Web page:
The Houston Astrodome was nicknamed the 8th wonder of the world when it opened in 1965.
It served as home to professional baseball and football, as well as the site of history making events in sports. The Houston Livestock Show and Rodeo presented Elvis Presley, who was just one of many memorable concerts over the years.
The Dome even hosted a national political convention. But history is practically the only thing that keeps the aging 46-year old structure standing. Harris County Judge Ed Emmett admits they’re at the end of a giant crossroad:
“Now some people are saying, ‘Well, maybe we ought to just tear it down,’ but then when you remind them it was the first domed stadium, it has a historic significance beyond Houston and Harris County, they go yeah, that’s right.”
The Harris County Sports and Convention Corporation, which operates the county-owned Reliant Park complex, is responsible for the upkeep of the vacant structure that Emmett calls an eyesore, at a cost of about $4 million a year. He says this is the year that Commissioners will decide on its future.
“Commissioner Lee has been very interested. It’s in his precinct and he’s come forward with some plans, and he and I have been in conversation fairly regularly in the matter. Of course, the folks at the Harris County Sports and Convention Corporation — while they don’t necessarily get to make the decision — they have a lot of input into it. And so, they keep coming up with all these plans of what the Reliant Park master plan should look like, and we’ve got to decide what role the Astrodome plays in that.”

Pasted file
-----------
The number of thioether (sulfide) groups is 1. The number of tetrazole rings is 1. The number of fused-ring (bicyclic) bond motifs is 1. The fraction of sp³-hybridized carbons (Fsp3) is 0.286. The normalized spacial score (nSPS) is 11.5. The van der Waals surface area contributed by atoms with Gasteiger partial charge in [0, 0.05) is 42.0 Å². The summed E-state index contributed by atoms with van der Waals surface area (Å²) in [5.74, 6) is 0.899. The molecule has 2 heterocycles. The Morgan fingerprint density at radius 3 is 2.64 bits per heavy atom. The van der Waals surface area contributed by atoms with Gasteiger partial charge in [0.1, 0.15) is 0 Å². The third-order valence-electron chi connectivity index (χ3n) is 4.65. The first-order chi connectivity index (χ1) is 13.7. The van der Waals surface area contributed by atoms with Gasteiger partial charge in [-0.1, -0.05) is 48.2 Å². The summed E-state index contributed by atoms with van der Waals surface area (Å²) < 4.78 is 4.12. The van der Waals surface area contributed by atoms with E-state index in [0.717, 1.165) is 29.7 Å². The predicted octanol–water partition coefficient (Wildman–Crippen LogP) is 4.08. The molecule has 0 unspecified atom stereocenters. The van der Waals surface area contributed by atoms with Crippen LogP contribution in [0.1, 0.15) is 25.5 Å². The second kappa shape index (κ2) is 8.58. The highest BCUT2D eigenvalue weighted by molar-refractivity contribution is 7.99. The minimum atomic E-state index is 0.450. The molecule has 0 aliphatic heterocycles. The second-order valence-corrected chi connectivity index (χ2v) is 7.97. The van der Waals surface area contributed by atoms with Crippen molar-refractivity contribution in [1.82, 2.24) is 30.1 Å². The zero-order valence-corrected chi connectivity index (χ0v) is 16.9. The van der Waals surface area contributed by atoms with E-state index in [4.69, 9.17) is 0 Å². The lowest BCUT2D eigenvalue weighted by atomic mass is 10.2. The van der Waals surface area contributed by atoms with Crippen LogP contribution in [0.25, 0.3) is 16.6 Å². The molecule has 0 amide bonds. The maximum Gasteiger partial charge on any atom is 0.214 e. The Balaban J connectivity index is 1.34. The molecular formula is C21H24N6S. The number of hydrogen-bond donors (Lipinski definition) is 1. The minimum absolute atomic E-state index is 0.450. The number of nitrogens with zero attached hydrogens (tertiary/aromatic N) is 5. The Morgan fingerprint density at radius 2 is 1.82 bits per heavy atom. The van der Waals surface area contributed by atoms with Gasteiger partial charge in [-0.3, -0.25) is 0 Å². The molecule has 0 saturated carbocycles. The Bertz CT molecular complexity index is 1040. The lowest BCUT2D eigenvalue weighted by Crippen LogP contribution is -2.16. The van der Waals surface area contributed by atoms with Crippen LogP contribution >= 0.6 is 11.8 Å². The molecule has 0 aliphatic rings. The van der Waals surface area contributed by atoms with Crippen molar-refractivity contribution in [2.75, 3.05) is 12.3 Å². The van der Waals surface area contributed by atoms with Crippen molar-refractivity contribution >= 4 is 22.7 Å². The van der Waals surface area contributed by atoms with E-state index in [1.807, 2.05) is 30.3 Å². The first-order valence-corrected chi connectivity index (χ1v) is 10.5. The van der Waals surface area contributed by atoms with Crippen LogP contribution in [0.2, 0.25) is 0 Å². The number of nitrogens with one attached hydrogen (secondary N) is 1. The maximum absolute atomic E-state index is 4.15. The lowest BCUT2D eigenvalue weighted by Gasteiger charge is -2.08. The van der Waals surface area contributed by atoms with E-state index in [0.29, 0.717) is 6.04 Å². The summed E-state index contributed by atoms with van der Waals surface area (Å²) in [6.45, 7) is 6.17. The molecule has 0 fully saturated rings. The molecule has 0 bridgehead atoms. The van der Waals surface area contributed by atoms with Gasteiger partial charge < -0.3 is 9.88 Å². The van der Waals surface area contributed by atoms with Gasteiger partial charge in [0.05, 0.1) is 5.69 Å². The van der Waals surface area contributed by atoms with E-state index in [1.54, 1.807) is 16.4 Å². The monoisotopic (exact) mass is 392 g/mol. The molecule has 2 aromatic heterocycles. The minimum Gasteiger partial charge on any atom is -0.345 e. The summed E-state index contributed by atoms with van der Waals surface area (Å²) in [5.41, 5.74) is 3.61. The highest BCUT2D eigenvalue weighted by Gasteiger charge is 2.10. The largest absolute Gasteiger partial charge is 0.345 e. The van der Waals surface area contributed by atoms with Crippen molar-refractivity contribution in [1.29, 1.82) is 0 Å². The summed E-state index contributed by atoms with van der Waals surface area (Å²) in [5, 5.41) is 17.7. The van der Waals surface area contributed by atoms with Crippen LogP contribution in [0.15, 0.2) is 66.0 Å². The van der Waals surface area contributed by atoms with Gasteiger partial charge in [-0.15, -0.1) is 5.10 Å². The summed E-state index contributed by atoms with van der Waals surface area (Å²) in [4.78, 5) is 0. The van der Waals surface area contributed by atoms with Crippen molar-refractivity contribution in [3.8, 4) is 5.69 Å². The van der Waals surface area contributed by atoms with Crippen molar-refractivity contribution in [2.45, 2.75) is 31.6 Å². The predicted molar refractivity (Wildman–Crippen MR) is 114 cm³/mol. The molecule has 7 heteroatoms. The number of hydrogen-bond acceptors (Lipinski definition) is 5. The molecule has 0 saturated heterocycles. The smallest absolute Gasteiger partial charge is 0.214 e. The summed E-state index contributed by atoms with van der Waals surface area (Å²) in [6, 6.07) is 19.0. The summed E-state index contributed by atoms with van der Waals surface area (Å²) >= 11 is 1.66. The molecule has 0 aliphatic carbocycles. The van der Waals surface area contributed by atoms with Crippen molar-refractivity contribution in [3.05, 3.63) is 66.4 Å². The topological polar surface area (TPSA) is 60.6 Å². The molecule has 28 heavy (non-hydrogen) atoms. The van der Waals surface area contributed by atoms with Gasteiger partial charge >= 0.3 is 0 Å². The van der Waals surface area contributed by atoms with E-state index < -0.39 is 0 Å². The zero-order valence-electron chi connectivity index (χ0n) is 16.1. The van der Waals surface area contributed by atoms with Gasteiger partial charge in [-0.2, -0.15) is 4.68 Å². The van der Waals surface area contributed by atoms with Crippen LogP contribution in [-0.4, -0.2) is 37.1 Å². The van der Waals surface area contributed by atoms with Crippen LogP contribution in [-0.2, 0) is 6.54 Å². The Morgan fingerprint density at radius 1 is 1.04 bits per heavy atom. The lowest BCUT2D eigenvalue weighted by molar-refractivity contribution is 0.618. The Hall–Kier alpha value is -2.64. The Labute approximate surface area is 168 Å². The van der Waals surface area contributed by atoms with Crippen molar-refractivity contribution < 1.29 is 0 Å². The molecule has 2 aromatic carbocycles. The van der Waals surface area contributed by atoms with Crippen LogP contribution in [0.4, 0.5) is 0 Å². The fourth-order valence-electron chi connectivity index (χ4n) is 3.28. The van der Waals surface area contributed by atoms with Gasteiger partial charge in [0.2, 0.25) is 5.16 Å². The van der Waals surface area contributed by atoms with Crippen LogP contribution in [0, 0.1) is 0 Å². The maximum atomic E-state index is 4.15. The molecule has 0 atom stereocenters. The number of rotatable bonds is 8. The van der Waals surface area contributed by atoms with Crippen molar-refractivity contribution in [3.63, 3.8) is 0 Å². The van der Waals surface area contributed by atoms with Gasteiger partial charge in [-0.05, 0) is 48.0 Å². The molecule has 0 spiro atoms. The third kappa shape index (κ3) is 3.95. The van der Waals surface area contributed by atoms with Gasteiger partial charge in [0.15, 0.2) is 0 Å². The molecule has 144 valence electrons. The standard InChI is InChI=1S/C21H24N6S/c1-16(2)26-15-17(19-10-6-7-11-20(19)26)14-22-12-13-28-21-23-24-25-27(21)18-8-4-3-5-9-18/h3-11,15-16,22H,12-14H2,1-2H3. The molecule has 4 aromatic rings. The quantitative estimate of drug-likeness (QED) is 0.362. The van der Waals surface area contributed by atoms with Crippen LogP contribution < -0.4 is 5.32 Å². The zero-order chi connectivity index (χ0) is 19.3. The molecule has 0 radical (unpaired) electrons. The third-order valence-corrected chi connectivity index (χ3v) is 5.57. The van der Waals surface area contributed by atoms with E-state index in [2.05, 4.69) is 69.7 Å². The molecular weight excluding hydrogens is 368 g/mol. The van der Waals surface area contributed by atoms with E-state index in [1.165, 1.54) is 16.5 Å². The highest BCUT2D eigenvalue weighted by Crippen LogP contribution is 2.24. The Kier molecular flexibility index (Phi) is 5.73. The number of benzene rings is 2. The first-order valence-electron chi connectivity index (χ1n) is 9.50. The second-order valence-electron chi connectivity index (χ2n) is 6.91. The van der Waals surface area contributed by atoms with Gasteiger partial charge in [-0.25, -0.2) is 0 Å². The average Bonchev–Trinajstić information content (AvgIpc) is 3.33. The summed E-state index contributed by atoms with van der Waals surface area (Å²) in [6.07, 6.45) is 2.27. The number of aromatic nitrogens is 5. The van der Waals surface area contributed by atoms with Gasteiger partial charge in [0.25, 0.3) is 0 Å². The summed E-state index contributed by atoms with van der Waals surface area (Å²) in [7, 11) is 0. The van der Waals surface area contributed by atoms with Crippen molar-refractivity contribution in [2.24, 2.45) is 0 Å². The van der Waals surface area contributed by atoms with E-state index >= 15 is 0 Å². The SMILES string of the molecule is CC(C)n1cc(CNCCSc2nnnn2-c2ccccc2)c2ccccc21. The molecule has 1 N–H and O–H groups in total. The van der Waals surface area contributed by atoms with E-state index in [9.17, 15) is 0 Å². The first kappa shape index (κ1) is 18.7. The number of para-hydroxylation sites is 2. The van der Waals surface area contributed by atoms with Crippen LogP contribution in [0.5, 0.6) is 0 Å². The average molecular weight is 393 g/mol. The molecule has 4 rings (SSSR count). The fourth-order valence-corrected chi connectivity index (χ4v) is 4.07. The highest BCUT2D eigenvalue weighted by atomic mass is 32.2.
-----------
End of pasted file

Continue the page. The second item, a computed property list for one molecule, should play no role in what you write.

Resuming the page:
Ideas still on the table include an indoor hotel complex, a giant movie sound stage, a science technology and engineering institute, and Judge Emmett’s favorite, a venue for public gatherings, meetings, festivals and celebrations, rain or shine.
“I don’t think we have to make a decision that says the entire Dome has to be one thing. It can be used for multiple purposes, but we’ve got to start driving that decision to figure out what those purposes are.”
While millions will be needed to make any plan a reality, Emmett says Commissioners Court will ultimately decide on what will happen to the Dome.
“That’s why I say a decision needs to be made. The action doesn’t have to be taken, but a decision needs to be made, so we can start laying the groundwork.”